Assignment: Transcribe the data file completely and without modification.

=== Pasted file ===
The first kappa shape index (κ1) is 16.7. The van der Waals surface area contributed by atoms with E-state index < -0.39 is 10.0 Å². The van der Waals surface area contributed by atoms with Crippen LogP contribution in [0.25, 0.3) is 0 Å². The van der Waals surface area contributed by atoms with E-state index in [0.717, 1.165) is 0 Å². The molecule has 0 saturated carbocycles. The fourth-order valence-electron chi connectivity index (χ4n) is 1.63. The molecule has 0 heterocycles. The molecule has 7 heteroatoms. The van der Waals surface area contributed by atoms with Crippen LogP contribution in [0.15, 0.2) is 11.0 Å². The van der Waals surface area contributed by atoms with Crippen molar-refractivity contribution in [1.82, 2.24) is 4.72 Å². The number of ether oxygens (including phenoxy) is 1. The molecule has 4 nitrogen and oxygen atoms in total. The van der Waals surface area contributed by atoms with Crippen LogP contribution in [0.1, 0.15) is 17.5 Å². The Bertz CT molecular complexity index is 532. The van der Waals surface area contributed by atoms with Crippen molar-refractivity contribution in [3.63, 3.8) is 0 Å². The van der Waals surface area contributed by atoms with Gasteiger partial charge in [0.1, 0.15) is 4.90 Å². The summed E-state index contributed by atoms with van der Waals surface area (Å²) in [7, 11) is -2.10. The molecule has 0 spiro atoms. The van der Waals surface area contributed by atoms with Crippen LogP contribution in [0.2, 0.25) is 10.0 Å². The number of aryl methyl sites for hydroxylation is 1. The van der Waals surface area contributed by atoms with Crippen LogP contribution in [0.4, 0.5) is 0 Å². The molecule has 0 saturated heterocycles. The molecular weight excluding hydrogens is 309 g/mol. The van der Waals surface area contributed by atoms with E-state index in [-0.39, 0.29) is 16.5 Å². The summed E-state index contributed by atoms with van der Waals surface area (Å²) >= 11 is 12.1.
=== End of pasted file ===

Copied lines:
The first kappa shape index (κ1) is 16.7. The van der Waals surface area contributed by atoms with E-state index < -0.39 is 10.0 Å². The van der Waals surface area contributed by atoms with Crippen LogP contribution in [0.25, 0.3) is 0 Å². The van der Waals surface area contributed by atoms with E-state index in [0.717, 1.165) is 0 Å². The molecule has 0 saturated carbocycles. The fourth-order valence-electron chi connectivity index (χ4n) is 1.63. The molecule has 0 heterocycles. The molecule has 7 heteroatoms. The van der Waals surface area contributed by atoms with Crippen LogP contribution in [0.15, 0.2) is 11.0 Å². The van der Waals surface area contributed by atoms with Crippen molar-refractivity contribution in [1.82, 2.24) is 4.72 Å². The number of ether oxygens (including phenoxy) is 1. The molecule has 4 nitrogen and oxygen atoms in total. The van der Waals surface area contributed by atoms with Crippen LogP contribution in [0.1, 0.15) is 17.5 Å². The Bertz CT molecular complexity index is 532. The van der Waals surface area contributed by atoms with Crippen molar-refractivity contribution in [3.63, 3.8) is 0 Å². The van der Waals surface area contributed by atoms with Gasteiger partial charge in [0.1, 0.15) is 4.90 Å². The summed E-state index contributed by atoms with van der Waals surface area (Å²) in [7, 11) is -2.10. The molecule has 0 spiro atoms. The van der Waals surface area contributed by atoms with Crippen LogP contribution in [0.2, 0.25) is 10.0 Å². The number of aryl methyl sites for hydroxylation is 1. The van der Waals surface area contributed by atoms with Crippen LogP contribution in [0.4, 0.5) is 0 Å². The molecule has 0 saturated heterocycles. The molecular weight excluding hydrogens is 309 g/mol. The van der Waals surface area contributed by atoms with E-state index in [-0.39, 0.29) is 16.5 Å². The summed E-state index contributed by atoms with van der Waals surface area (Å²) >= 11 is 12.1.